How times change. For decades tennis players were obsessed with trying to get to the net and the serve offered the perfect opportunity to do this.
Indeed, the pro game was built on the serve and volley tactic, and it’s only in more recent times that the baseline game has taken over.
Does this mean the serve and volley has had its day though, or is it still a useful tactic?
If you watch the pro game, then you could be forgiven for thinking the art of serve and volleying is dead, but here at thetennisbros.com that’s certainly not our belief.
While we might no longer see players basing their entire game around the serve and volley, it’s still a useful tactic that gives players another weapon.
The more skills you’ve got in your locker the better it is on the tennis court, and the serve volley is one that can help you win matches.
Why the Decline in Out and Out Serve Volleyers?
Tennis has moved on a great deal since its inception and the technology we have in our rackets today is far removed from those even thirty years ago.
The upshot has been more power, more spin, and easier timing.
If you’re looking to pass someone at the net, then these three ingredients are key, which means the net can be a dangerous place to be in the modern day.
Of course, because of the power of the serve, it’s still an effective shot to come in behind, but the problem is, the racket technology has made returning so much easier.
These modern sticks have such big sweet spots, and allow you to control power so well, that returners just aren’t phased by big serves and they’re able to get their returns down low to the volleyer’s feet.
When you’re serve and volleying off every point, or even the majority of points, it’s too predictable, and returners can and will punish you for it.
Of course, there are still some players out there with great serves who are going to rely heavily on the serve volley, but they are few and far between.
Much more common to see is players using their first serve to set themselves up with an attacking forehand for the first shot, known as the serve plus one tactic.
How Can the Serve and Volley Be Used Effectively?
The serve volley is still alive and kicking in doubles, but in singles, most people will find their opponent’s return is just a little too good to consistently come in behind the serve.
However, while it might not be the tactic you base your entire game around, it can still win you lots of points.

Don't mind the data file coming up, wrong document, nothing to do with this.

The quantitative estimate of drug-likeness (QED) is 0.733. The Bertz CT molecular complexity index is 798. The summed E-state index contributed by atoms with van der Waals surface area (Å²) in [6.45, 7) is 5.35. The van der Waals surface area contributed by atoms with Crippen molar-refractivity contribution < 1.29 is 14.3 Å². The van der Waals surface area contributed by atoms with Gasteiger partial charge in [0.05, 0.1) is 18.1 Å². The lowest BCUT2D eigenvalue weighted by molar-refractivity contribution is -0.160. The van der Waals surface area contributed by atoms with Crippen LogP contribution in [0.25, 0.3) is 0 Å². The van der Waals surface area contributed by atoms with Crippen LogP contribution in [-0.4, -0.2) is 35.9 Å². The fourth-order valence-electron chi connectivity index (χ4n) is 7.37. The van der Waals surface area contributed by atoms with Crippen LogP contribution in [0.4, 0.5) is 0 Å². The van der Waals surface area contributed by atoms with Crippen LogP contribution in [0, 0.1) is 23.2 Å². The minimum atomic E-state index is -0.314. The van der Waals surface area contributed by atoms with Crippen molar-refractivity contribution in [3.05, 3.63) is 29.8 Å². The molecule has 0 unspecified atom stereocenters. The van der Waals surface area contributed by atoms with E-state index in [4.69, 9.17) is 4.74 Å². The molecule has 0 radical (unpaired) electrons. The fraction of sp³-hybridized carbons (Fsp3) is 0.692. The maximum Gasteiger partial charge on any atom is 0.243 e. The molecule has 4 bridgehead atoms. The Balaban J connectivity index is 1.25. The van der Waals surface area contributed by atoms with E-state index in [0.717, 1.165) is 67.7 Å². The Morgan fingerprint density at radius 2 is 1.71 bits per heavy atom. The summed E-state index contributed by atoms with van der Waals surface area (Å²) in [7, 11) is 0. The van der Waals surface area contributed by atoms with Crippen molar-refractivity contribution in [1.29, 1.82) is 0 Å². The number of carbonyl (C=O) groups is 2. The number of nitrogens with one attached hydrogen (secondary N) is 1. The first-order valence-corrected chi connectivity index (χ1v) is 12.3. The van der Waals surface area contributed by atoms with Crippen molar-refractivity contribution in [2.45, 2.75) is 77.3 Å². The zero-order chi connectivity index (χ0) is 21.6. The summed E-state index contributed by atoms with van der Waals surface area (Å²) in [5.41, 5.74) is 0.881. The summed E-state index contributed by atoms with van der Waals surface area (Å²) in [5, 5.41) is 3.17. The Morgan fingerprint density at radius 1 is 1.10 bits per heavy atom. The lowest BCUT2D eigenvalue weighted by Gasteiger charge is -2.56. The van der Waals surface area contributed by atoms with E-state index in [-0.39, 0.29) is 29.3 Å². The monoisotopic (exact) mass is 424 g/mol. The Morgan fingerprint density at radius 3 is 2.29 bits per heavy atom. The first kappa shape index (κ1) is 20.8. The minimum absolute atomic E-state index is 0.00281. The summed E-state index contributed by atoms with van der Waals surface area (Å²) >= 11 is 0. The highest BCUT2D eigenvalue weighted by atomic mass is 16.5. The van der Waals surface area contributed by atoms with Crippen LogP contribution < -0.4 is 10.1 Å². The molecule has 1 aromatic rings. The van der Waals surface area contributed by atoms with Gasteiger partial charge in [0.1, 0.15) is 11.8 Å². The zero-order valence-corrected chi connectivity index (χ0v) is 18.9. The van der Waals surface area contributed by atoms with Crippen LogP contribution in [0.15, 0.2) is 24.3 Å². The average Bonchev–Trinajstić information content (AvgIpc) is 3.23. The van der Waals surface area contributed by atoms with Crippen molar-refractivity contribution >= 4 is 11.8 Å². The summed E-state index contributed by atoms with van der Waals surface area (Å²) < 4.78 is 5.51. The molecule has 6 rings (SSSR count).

So, when should you be looking to the serve and volley, and how can you use it to help you win more matches?
Mix Things Up
Serve and volley might not be your bread and butter anymore, but it’s a great way to mix things up.
We always say that the one thing returners truly love is being able to get into a comfortable rhythm, and when you throw in the serve and volley you take that away from them.
When you rock up at the net after a serve, you change all the angles of the court and you take the middle away from your opponent.
Even if you just use this tactic occasionally, it puts a question mark in your opponent’s mind, because they never know when you might turn up at the net.
The knowledge that you can serve volley at any time might cause your opponent to go for slightly more ambitious returns resulting in more free points for you.
Take Time Away from Your Opponent
Another thing your opponent wants to feel is that they have time – both time on the ball and time to settle into the point. The serve and volley robs your opponent of both of these.
As we know, it might not be wise to use it too often in the modern game, but serve volleying is an excellent tool to help you rush your opponent.
Your serve should be one of your biggest shots, which means your opponent doesn’t have much time to think, as they fight to get the ball back in the court.
The last thing they want is to look up and see you at the net ready to put away an easy ball.
It makes it so difficult for them to settle into the game, and can be a quick way to swing momentum your way.
Maximize Your Strengths/ Hide Your Weaknesses
If your strengths lie in your serve and volleys, then you want to get them into the game as much as possible.
While it’s difficult to hide poor groundstrokes these days, you can limit the amount of time you get into long, drawn out baseline rallies by mixing in the serve and volley.
You really want to analyse your own game and find ways of making sure you’re regularly playing the kinds of points you want to play; if those involve you getting to the net, then the serve volley is likely to be an important part of your game.
Equally, you want to think about the kind of points your opponent doesn’t want to be playing.
If they’re struggling with the return, and would rather get involved in a baseline slog, then make them play those short points they don’t want to be involved in.
How Can You Be More Effective with Your Serve and Volley?
If you’re going to incorporate the serve volley into your game, then you want to make sure you get the most out of it.
This tactic is very much a one-two punch, which means there are lots of different areas you can work on to make it as effective as possible.
Get As Close to the Net as Possible
The closer you are to the net, the easier your volley is going to be.
As soon as you get stuck on, or just behind the baseline, you’re going to be playing volleys off your feet and this is difficult no matter how good you are at volleying.
This means you want a clear focus on making sure your movement is good and you’re closing the space down.